I hope that no one reading this is on the verge of financial catastrophe, but I bet most of you know what it’s like to feel financial anxiety, to worry that the walls are closing in, that you aren’t going to be able to pay your bills, or that your debts are spiraling out of control.
We can argue whether this is intentional by the “powers that be” or whether this is just a byproduct of unfettered capitalism. I always tend to believe in systemic forces over anything that smacks of a “shadowy cabal”.
Instead, it is decisions (tax rates, etc.) that have caused more money to be transferred into the of the wealthy and less into everyone else’s. In short, the rich have gotten richer, and everyone else has pretty much stayed the same.(Remember that it was only a few decades ago when the highest marginal tax rate in the U.S. was 70%.)
Fighting each other instead of working together
In response to this economic stagnation for most of us, we have two options:
- Collectivize and fight for change. If you think that any economic wins have happened without fighting for them, well, go back to watching Squid Game.
- Fight each other and try to become rich ourselves. This is the idea of the “temporarily embarrassed millionaires” that I’ve talked about before (and even made a video about). We tacitly accept the situation as it is, and try to become one of those top one-percenters ourselves. And if that means stepping over everyone else, well, you should have worked harder, suckers.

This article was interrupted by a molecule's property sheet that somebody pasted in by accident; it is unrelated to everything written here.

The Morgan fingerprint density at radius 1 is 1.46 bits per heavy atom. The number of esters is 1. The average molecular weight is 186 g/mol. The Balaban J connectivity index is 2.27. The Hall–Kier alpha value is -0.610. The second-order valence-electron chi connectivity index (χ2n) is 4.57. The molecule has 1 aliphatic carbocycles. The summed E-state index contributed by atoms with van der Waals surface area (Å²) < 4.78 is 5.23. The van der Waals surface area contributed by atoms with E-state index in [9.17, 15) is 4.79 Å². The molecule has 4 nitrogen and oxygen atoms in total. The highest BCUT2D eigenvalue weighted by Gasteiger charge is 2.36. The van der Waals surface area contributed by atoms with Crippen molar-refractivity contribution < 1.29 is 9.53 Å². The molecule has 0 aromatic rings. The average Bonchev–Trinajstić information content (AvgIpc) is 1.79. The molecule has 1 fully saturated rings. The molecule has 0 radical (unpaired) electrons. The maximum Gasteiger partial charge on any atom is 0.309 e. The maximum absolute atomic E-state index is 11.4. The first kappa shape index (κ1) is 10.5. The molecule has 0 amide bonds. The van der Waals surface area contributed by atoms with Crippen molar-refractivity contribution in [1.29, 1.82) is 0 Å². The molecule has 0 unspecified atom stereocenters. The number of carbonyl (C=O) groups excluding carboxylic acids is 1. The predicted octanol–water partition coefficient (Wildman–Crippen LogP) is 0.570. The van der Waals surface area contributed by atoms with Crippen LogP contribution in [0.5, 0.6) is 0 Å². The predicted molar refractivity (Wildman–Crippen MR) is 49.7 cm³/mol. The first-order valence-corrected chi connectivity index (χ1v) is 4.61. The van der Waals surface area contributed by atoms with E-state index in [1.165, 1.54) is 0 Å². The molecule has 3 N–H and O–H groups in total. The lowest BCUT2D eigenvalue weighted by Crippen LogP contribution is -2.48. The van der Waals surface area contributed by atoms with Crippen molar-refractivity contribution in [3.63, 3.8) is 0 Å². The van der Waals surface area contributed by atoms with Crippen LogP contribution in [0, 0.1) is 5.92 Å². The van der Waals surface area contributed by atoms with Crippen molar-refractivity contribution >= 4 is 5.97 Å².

What we all could do with $39 million
On Squid Game, there are 456 players at the onset. The prize is 45.6 billion won, or $39 million.
If we divided that money up between each of those players, that would be 100 million won or about $85,000.
Now, which would make more sense from a societal perspective: one person getting all the money, or everyone getting $85,000?
Clearly, dividing the pot up amongst everyone is the right answer here.
But that isn’t the narrative in our society. We want to get rich, get that money, get it for ourselves, with no thought about anyone else. We want to be those millionaires.
And it seems to me that we can have it one of two ways: either we have a very small amount of extremely wealthy people with everyone else failing and stagnating, or we can have a society where the vast majority of people are comfortable and reasonably well off.
The latter would be better for everyone, but it wouldn’t make as good TV.
How to stop the game
How could we achieve this nirvana where we aren’t worried about being able to afford food, or losing our homes?
Well, we could start by incentivizing wealth to be redistributed more equitably. I mean, do billionaires really need to exist? At what point is that money just not being as optimally used in our society? After all, hoarding money doesn’t do anything positive for our economy. Quite the opposite.
(This may sound like socialism, but also sounds like past U.S. history, just not in most of our lifetimes. We used to do this, and we could again.)
But more than that, we need a shift in mindset, from “how can I get the most money” to “how can we all make the most money“. We’ll make less, but all of us will gain more.
And then, when someone asks us to play a game where you flip paper tiles for $100, you can tell them to kindly 꺼져.